Georges St. Pierre is finally ready to return to the UFC after taking two and a half years out from the sport.
The former welterweight champion, who vacated the title in November of 2013, confirmed his intention to step back into the Octagon during an interview with Ariel Helwani on The MMA Hour radio show yesterday.
“Exactly. That’s what I’m saying,” St-Pierre said when asked by Helwani if he was announcing his comebck. “I’m ready. I’m an emotional guy. My agents, even before I came on the show today, they briefed me. They said, ‘don’t say this, don’t say that.’ They briefed me, they said, ‘we’re in negotiations, remember, blah, blah, blah.’ Like, yeah, yeah, yeah, don’t worry, I’m not a kid. But I’m an emotional guy, and when I get emotional sometimes, I say things that are necessarily in the best of my interests, and I’m trying to not go overboard with that.
“But the only thing is, I love my sport and I still feel I’m at my best right now. The clock is running. I’m not getting any younger. I’m in the peak of my career and if there is a shot, there is another goal, another run, I better do it and do it quick, because it is time to do it now.”
St. Pierre had left the sport in the midst of a 12 fight winning streak, following a split decision win over Johny Hendricks at UFC 167. That impressive run had included nine successful defenses of his title, but in his absence Robbie Lawler has now become the king of the hill at 170lbs.
Now 35 years-old, GSP says he first put himself through a training camp to confirm 100% whether he really wanted to make a comeback or not, and it seems that was the catalyst for yesterday’s announcement.
“What I did is I did a training camp to see where I’m at,” St-Pierre said. “I’ve been training, but being in shape and being in fighting shape is something different. I did a training to push myself and go back to the highest level of competition. I didn’t fight, but I put myself through a training camp and I sparred and everything, and I did it successfully. Now I know for a fact that I could go back and fight, if my management and the UFC get to an agreement.”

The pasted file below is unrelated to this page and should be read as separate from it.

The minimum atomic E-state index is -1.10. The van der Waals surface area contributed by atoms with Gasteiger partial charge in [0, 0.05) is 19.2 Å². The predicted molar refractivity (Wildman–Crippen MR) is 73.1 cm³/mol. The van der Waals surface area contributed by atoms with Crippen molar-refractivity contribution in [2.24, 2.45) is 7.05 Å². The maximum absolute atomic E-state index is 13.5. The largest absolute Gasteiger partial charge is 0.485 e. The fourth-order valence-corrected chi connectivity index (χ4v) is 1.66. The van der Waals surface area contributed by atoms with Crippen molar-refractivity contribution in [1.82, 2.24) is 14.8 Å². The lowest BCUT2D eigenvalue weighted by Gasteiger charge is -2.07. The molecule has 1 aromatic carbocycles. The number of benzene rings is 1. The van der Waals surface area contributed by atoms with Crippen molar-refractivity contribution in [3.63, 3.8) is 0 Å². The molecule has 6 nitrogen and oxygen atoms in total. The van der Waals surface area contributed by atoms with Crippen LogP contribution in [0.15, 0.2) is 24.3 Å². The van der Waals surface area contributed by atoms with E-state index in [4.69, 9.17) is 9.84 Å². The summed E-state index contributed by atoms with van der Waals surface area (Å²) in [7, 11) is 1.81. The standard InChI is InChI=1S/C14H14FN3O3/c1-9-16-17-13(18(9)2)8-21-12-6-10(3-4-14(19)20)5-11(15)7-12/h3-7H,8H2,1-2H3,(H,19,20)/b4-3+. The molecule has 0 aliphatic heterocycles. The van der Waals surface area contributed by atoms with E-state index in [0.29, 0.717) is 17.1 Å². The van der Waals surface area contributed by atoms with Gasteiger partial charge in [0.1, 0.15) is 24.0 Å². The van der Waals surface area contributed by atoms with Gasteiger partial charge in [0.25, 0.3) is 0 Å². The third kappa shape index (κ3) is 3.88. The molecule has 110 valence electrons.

A potential fight with Lawler to reclaim the welterweight title might not be the first priority for the Canadian superstar though, as he’s also expressed an interest in moving up to middleweight to fight the division’s new champion, Michael Bisping.
“Look, it’s something big,” GSP said of a title fight with Bisping. “You just give me the chills thinking about it, because it’s not the first time that people have mentioned it. I’m sure Michael and his side people have talked to him about it, because he creates a lot of buzz. I always said if I come back, I would come back for something very big. Bisping is the man to beat right now. He beat Silva, he knocked out Rockhold, Rockhold beat Jacare and Weidman. [Bisping is] bigger than me. [When I was fighting as a welterweight] I never really considered going up and going back down after, because I was the welterweight champion. Now that I’ve retired, I can make things more experimentally. I could, if I want to, fight at lightweight, as well. It would be easy for me. I could fight at welterweight, and I can also fight at middleweight. I’m not a big welterweight, and even though Michael Bisping is bigger than me, I believe if I fight him, I believe I’ll beat him.”
That would certainly be a big fight, and one that GSP could have a realistic chance of winning, but whatever happens, he acknowledges that it’s a gamble to return at this stage in his career.
“I have a lot to lose in this, because I finished on top. I finished as champion, and that’s the way everybody would like to leave the sport — on top, healthy, and wealthy — and I did it. If I go back and, it needs to be for something big. I think for my first fight, it needs to be for something big, and that’ll give me the swing and the momentum to do it again and again and again for another run.
“So it depends on what it going to happen, but I have a lot to lose, but the thing is also, the reason why I’ve been thinking of coming back, is I don’t want to end up at 80 years old and telling myself, ‘I should’ve done this, I should’ve done that.’ Because all of the things I regret in my life the most, it’s not the things that I have done. It’s the things that I have not done, the things that I regret the most. So I don’t want to end up where I’m too old and say, ‘aw, I should’ve done it. I was in great shape. My timing was impeccable, and I didn’t do it,’ so I would die with regret.”